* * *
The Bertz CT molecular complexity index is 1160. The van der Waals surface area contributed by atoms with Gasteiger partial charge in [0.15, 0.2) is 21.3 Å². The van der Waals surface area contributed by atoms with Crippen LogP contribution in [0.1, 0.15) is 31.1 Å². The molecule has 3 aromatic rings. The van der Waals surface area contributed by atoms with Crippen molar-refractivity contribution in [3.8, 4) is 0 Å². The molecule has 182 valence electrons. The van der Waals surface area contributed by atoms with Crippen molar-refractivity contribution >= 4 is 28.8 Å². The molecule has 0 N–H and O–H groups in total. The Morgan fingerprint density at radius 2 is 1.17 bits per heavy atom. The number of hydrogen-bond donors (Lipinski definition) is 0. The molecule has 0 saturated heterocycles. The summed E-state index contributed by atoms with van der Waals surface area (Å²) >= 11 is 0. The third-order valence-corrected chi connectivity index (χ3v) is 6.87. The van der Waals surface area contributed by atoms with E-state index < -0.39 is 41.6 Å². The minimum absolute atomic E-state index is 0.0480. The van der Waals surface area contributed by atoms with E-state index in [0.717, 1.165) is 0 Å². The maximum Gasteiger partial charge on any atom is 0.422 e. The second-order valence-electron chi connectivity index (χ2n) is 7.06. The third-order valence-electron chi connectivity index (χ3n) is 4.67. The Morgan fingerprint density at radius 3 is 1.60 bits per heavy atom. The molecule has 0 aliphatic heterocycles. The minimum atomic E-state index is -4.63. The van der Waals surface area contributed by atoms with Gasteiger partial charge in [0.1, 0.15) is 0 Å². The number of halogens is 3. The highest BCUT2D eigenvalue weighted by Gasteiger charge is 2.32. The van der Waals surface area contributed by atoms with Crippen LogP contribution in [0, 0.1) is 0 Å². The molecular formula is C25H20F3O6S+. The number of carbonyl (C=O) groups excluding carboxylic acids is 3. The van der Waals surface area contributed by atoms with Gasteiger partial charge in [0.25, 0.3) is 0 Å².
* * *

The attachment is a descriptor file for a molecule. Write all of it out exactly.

The Bertz CT molecular complexity index is 1160. The van der Waals surface area contributed by atoms with Gasteiger partial charge in [0.15, 0.2) is 21.3 Å². The van der Waals surface area contributed by atoms with Crippen LogP contribution in [0.1, 0.15) is 31.1 Å². The molecule has 3 aromatic rings. The van der Waals surface area contributed by atoms with Crippen molar-refractivity contribution in [3.8, 4) is 0 Å². The molecule has 182 valence electrons. The van der Waals surface area contributed by atoms with Crippen molar-refractivity contribution >= 4 is 28.8 Å². The molecule has 0 N–H and O–H groups in total. The Morgan fingerprint density at radius 2 is 1.17 bits per heavy atom. The number of hydrogen-bond donors (Lipinski definition) is 0. The molecule has 0 saturated heterocycles. The summed E-state index contributed by atoms with van der Waals surface area (Å²) >= 11 is 0. The third-order valence-corrected chi connectivity index (χ3v) is 6.87. The van der Waals surface area contributed by atoms with E-state index < -0.39 is 41.6 Å². The minimum absolute atomic E-state index is 0.0480. The van der Waals surface area contributed by atoms with E-state index in [0.717, 1.165) is 0 Å². The maximum Gasteiger partial charge on any atom is 0.422 e. The second-order valence-electron chi connectivity index (χ2n) is 7.06. The third-order valence-electron chi connectivity index (χ3n) is 4.67. The Morgan fingerprint density at radius 3 is 1.60 bits per heavy atom. The molecule has 0 aliphatic heterocycles. The minimum atomic E-state index is -4.63. The van der Waals surface area contributed by atoms with Gasteiger partial charge in [0.1, 0.15) is 0 Å². The number of halogens is 3. The highest BCUT2D eigenvalue weighted by Gasteiger charge is 2.32. The van der Waals surface area contributed by atoms with Crippen LogP contribution in [0, 0.1) is 0 Å². The molecular formula is C25H20F3O6S+. The number of carbonyl (C=O) groups excluding carboxylic acids is 3. The van der Waals surface area contributed by atoms with Gasteiger partial charge in [0.25, 0.3) is 0 Å².